Context has a massive impact on the style and format of information. A specific example of this is the comparison of writing for a mobile application as opposed to a research paper meant for a print medium. There are both similarities and differences to be found when writing for each of these contexts. Primarily, content remains very much the same, while style, layout, and the form of information presented varies greatly.
The interactive time zone project incorporated both a mobile application meant for smartphones and a research paper dealing with the same content. However, the style of the writing was very different. For a mobile application, the information needed to be concise and to stick mainly to the facts and data. Mobile applications are expected by users to provide information quickly and efficiently. On the contrary, a research paper provides facts, but also analysis, explanation, and discussion of these facts. This requires much more reading and thought on the part of the user, as they play a greater role in picking out the most relevant information for themselves.
Layout is perhaps the most noticeable different between writing for a mobile application versus a research paper. Mobile applications have a very limited amount of space for an author to work with, as the typical smartphone screen is 320 x 480 pixels. This requires information to be presented briefly and the design elements clearly grouped, as the small space tends to give everything the appearance of being “mashed” together. In a print document, such as a research paper, the space is generally multiple 8.5 x 11 inch sheets of paper, offering much more space to work with. There are also fewer design elements and spacing suffices to separate paragraphs and ideas. Mobile applications often do not have enough space to really separate elements with only white space.
Information form is the final major distinguishing factor between writing for mobile applications and research papers. Mobile applications involve limited text and visuals. Also, they tend to be much more interactive in the presentation of information, giving the use more control. In a research paper, there is almost solely text and no interaction.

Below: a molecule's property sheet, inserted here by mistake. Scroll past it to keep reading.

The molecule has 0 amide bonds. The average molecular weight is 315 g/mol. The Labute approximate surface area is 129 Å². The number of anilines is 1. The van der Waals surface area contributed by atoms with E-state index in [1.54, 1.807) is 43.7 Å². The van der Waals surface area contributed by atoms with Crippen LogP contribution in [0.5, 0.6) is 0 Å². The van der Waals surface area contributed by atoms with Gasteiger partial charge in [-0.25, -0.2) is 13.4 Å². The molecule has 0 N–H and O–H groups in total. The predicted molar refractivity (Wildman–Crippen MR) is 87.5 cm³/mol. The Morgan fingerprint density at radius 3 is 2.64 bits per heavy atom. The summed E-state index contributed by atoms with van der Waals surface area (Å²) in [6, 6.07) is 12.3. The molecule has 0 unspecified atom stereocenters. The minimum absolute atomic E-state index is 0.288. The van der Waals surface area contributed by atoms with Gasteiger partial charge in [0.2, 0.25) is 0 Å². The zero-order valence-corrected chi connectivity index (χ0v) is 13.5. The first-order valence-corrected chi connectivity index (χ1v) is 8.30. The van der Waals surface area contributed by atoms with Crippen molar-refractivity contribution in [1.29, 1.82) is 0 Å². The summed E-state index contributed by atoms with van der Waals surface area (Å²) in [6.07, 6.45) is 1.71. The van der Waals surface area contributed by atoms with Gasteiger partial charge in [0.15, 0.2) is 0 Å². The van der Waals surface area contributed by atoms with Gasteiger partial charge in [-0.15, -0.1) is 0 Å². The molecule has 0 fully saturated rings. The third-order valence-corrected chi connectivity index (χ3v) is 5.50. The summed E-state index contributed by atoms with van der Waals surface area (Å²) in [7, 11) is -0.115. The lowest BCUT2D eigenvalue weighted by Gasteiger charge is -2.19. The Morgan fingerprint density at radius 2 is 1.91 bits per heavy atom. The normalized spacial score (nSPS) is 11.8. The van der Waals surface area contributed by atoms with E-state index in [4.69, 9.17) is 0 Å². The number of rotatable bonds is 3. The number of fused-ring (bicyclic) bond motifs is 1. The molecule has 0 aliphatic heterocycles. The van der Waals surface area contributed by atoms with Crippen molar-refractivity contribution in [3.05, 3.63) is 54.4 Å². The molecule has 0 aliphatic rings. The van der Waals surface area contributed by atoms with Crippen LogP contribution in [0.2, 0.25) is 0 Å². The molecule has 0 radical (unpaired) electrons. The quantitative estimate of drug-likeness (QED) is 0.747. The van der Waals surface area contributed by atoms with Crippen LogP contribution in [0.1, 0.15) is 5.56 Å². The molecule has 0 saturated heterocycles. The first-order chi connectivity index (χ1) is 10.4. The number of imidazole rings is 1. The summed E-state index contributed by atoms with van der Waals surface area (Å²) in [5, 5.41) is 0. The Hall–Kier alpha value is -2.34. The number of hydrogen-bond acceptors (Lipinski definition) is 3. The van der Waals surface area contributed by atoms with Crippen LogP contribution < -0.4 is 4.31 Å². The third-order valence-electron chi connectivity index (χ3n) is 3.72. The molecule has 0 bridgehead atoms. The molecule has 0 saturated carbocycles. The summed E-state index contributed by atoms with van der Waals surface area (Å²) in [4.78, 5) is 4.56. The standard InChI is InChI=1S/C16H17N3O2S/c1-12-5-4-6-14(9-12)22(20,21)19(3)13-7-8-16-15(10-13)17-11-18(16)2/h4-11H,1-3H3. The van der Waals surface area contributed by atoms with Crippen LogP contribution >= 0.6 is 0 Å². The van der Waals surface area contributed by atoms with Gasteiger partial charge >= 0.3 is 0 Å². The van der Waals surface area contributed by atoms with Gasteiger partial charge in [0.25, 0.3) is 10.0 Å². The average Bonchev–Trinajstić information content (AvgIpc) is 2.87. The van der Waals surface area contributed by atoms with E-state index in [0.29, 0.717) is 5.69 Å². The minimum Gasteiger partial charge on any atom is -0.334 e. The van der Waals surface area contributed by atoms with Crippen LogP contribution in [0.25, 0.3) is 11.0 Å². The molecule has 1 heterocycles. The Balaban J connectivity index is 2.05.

Additionally, information is very linear in that one must start at the introduction and read through to the conclusion in order to gain a full sense of the point of the paper. In mobile applications, there is not “narrative”, as the user is able to navigate the information in any order that they choose.
For my person experience, writing for mobile does not need to be as solemn as writing for print. Articles or applications in mobile phone have to be more interesting in order to attract reader. So I Insert some pictures, and different colors for different section, or sometimes I need to use different background color or pictures. The words are significantly less on mobile than on print, because no one wants to read a whole paper on a mobile phone. I must summarize, and only put the key points on the page. Oppositely, writing for print should be more formal. I should explain everything in details, because I have several pages not just a small box.
When writing a research paper versus researching information to be incorporated into an iPhone app, several things must be taken into consideration. Mobile and print are two very different mediums and must be treated as such when gathering and organizing information. Mobile phones and devices such as tablets are much smaller than the types of material print media is featured on. Thus, information contained to a mobile source will need to be shorter and more condensed. It is difficult to read a long, complex article on a mobile phone, so portraying that information in a clear and concise way can be difficult It is essential that when converting printed information into mobile information, the most crucial pieces of the information are contained and all else is cut out so as not to disengage or intimidate the user. That being said, a link to where the user could find the original, uncut information can be included in the mobile version for the user’s convenience should they choose to locate the information in its entirety. In addition to the issue of size and accessibility, mobile information-specifically applications-is designed to be very visually appealing to draw the user in. An app with no color or designed is not going to be as successful as one with color and interesting visual elements.
When I designed my app, I did my best to make it enticing, colorful, and fun. However, as I write this paper, I am not as concerned with making it colorful or graphically interesting-I care more about laying down the full amount of information that I researched. In fact, making this research paper colorful and full of graphics would take away from the effect of the information and make it complicated and difficult to read. While this is not true for all forms of print media (for example, posters are usually colorful and visually appealing), regarding research papers, simpler and cleaner is better.